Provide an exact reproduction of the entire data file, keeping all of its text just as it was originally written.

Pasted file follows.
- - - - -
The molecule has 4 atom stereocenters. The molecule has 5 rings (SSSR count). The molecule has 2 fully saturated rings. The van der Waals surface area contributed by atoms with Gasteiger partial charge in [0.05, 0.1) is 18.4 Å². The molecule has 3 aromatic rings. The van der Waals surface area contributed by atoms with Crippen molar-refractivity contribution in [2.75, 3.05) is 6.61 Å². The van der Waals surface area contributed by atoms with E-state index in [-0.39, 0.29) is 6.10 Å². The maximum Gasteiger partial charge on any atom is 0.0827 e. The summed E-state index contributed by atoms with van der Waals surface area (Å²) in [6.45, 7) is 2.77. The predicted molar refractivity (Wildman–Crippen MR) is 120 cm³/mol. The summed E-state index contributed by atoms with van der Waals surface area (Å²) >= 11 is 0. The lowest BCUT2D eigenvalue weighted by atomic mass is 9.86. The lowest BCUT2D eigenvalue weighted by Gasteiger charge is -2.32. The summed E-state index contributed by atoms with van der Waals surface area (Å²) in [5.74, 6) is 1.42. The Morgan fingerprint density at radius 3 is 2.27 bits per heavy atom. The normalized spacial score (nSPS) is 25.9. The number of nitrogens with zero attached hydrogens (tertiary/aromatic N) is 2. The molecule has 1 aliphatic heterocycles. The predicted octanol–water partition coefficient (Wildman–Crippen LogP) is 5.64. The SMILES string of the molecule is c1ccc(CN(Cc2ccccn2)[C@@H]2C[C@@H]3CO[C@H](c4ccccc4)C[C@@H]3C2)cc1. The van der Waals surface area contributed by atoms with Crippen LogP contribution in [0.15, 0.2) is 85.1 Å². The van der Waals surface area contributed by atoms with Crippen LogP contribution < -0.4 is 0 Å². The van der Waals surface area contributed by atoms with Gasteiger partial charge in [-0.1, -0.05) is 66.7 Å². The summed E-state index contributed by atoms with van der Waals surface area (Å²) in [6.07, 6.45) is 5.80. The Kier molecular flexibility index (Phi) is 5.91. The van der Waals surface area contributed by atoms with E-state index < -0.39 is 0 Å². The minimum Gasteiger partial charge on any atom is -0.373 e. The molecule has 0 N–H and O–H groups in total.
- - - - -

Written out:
The molecule has 4 atom stereocenters. The molecule has 5 rings (SSSR count). The molecule has 2 fully saturated rings. The van der Waals surface area contributed by atoms with Gasteiger partial charge in [0.05, 0.1) is 18.4 Å². The molecule has 3 aromatic rings. The van der Waals surface area contributed by atoms with Crippen molar-refractivity contribution in [2.75, 3.05) is 6.61 Å². The van der Waals surface area contributed by atoms with E-state index in [-0.39, 0.29) is 6.10 Å². The maximum Gasteiger partial charge on any atom is 0.0827 e. The summed E-state index contributed by atoms with van der Waals surface area (Å²) in [6.45, 7) is 2.77. The predicted molar refractivity (Wildman–Crippen MR) is 120 cm³/mol. The summed E-state index contributed by atoms with van der Waals surface area (Å²) >= 11 is 0. The lowest BCUT2D eigenvalue weighted by atomic mass is 9.86. The lowest BCUT2D eigenvalue weighted by Gasteiger charge is -2.32. The summed E-state index contributed by atoms with van der Waals surface area (Å²) in [5.74, 6) is 1.42. The Morgan fingerprint density at radius 3 is 2.27 bits per heavy atom. The normalized spacial score (nSPS) is 25.9. The number of nitrogens with zero attached hydrogens (tertiary/aromatic N) is 2. The molecule has 1 aliphatic heterocycles. The predicted octanol–water partition coefficient (Wildman–Crippen LogP) is 5.64. The SMILES string of the molecule is c1ccc(CN(Cc2ccccn2)[C@@H]2C[C@@H]3CO[C@H](c4ccccc4)C[C@@H]3C2)cc1. The van der Waals surface area contributed by atoms with Crippen LogP contribution in [0.15, 0.2) is 85.1 Å². The van der Waals surface area contributed by atoms with Crippen LogP contribution < -0.4 is 0 Å². The van der Waals surface area contributed by atoms with Gasteiger partial charge in [-0.1, -0.05) is 66.7 Å². The summed E-state index contributed by atoms with van der Waals surface area (Å²) in [6.07, 6.45) is 5.80. The Kier molecular flexibility index (Phi) is 5.91. The van der Waals surface area contributed by atoms with E-state index < -0.39 is 0 Å². The minimum Gasteiger partial charge on any atom is -0.373 e. The molecule has 0 N–H and O–H groups in total.